6. Harness
  7. Vet’s number
  8. Spray bottle

If you are planning on staying somewhere overnight, then you may also need the following:

  1. UVB and/or basking light
  2. Heat-mat
  3. Hideout




What to do on the day of travel.

a) Prepare your lizard’s carrier.

This should be done just before the journey as you want your lizard to be away from it’s normal environment for a minimum amount of time.

Refer to Section #2 How To Prepare Your Lizard’s Carrier.

b) Secure your lizard’s container in your car.

Ensure that your lizard’s carrier is in a secure position and won’t risk falling over.

You can secure the carrier in the passenger seat or a backseat with the seat belt, or place in on the floor. Keeping your lizard in the passenger seat will allow you to keep a close eye on him/her. 

Avoid leaving the carrier in direct sunlight, and avoid the car’s aircon/heating vents blowing directly onto your lizard.

c) Try to keep stops to a minimum.

The sooner you get your pet lizard to your destination and back to its normal environment and routine, the better.

Of course, you will need to make some stops to give them some water, depending on the species of your lizard. Just be sure to keep these breaks short.

You want to minimise stress as it can have a big negative impact on your lizard’s physical and mental health.

d) Check up on your lizard while in the car

The longer your journey, the more attention you’ll need to pay to your lizard.

On a long journey, make sure that your lizard is eating and drinking enough, and look out for any abnormal behaviour.




What to do after taking your lizard in a car.

a) Return your lizard to it’s normal environment or recreate is as accurate as possible.

Depending on your lizard’s species and personality, he/she may experience stress during or after the trip.

This can be down to a handful of reasons, such as undergoing a change in their environment, as well as experiencing new sights, sounds and smells.

The stress of a long car journey may last several days and up to a week in some cases. This is highly likely be the case if your lizard doesn’t return to it’s usual home after the trip as it can take some time for lizard’s to acclimate to their new environment. In some severe cases, this may even last up to a month.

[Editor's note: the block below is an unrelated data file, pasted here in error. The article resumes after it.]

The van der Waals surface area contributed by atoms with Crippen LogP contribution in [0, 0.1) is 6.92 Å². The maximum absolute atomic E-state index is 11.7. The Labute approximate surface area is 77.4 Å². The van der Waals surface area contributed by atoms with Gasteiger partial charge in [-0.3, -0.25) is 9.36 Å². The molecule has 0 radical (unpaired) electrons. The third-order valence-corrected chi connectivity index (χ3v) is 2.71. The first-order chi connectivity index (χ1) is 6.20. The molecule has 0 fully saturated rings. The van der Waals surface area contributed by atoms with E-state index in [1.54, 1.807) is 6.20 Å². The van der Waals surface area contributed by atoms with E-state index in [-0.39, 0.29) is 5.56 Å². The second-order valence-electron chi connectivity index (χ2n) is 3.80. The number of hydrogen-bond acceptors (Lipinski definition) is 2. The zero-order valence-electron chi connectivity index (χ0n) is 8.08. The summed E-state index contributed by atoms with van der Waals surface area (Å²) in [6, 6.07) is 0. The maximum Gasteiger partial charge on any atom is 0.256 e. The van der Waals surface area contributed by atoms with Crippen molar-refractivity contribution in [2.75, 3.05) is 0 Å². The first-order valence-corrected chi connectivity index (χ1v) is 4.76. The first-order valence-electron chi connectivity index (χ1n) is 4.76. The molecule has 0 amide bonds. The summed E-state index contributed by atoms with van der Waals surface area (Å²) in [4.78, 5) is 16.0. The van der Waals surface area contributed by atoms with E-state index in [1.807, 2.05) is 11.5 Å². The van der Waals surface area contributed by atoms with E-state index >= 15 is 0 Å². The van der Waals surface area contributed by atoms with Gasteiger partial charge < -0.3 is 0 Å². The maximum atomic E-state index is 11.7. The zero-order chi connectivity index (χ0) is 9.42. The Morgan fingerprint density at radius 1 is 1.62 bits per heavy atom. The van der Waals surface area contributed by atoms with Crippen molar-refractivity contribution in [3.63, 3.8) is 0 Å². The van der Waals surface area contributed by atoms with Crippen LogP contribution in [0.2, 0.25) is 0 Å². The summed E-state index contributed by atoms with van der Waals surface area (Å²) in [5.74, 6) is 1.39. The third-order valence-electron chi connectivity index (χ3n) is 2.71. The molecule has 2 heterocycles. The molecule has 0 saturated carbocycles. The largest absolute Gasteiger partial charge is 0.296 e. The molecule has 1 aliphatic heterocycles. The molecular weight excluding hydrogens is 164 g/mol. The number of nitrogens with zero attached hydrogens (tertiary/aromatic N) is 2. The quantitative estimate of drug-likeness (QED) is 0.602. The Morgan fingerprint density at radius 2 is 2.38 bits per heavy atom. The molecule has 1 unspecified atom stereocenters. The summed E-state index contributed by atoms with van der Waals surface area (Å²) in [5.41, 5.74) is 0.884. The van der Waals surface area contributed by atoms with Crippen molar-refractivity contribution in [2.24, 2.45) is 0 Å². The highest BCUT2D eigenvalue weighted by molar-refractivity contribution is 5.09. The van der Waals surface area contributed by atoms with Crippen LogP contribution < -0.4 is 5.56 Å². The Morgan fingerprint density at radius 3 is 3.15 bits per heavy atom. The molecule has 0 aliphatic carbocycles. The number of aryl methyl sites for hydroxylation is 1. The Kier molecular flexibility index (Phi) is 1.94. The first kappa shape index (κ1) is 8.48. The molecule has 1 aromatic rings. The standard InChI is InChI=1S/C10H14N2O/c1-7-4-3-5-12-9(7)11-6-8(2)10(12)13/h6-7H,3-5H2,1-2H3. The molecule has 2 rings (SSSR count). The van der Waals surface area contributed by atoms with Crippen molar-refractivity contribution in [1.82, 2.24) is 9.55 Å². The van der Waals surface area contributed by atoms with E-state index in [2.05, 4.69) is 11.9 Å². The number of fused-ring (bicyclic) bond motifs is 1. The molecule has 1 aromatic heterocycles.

b) Look out for signs of sickness after taking your lizard in the car.

Symptoms of a stressed lizard include not eating, lethargy and changes to its poop (e.g. not pooping, runny or darker coloured stools).

Stressed lizards are more prone to getting sick, so be sure to look out for the common signs of illness in lizards:

  • Increased or decreased eating and drinking habits – not eating or drinking / vomiting / regurgitation / excessive water soaking
  • Changes in stool or urine – straining / increased or decreased waste production / changes in appearance
  • Lumps or bumps – blisters / scabs / bruises / inflammation / redness
  • Changes in general appearance – weight loss or gain / changes in colour / swelling of the limbs, jaw, tail or digits
  • Activity level changes – lethargy / increased activity / decreased activity / staying in only one corner of the cage / generally weak
  • Limping or lameness – paralysis / signs of trauma
  • Changes in posture – acting disoriented / unable to assume normal posture
  • Breathing problems – open mouth breathing / wheezing or squeaking sounds / excessive saliva / bubbles from nostrils

If you suspect that your lizard is sick, take him to the vet as soon as possible to get checked out.

If you notice that your lizard is acting frightened of you (e.g. acting defensive, hiding, etc.), then it is best if you avoid handling him/her until they feel more comfortable and settle back in their tank.

Instead of immediately trying to handle your lizard, place your hand in their tank with your palm up for several minutes at a time. In time, your lizard will realise that you’re not going to harm him and will start to feel more comfortable around you.




car travel with lizard guide

Conclusion

Travelling with your lizard in the car will take some planning and preparations, but it can be done stress-free.

Just be sure to prepare your lizard’s travel container so that he doesn’t risk getting injured. If you’re using a separate travel carrier, make sure that you allow time for your lizard to get used to it before the trip.

Secure the carrier tightly in your car and keep a close eye on your lizard’s behaviour throughout, and after the trip.

Lizard’s who have experienced stress are more prone to getting sick, so, if you suspect that your lizard is unwell, take him to the vet as soon as possible to get checked out.

Hope you have found this helpful.

Safe travels!

Related post – Bearded Dragon Leash-Training: Step by Step Guide to Walking your Lizard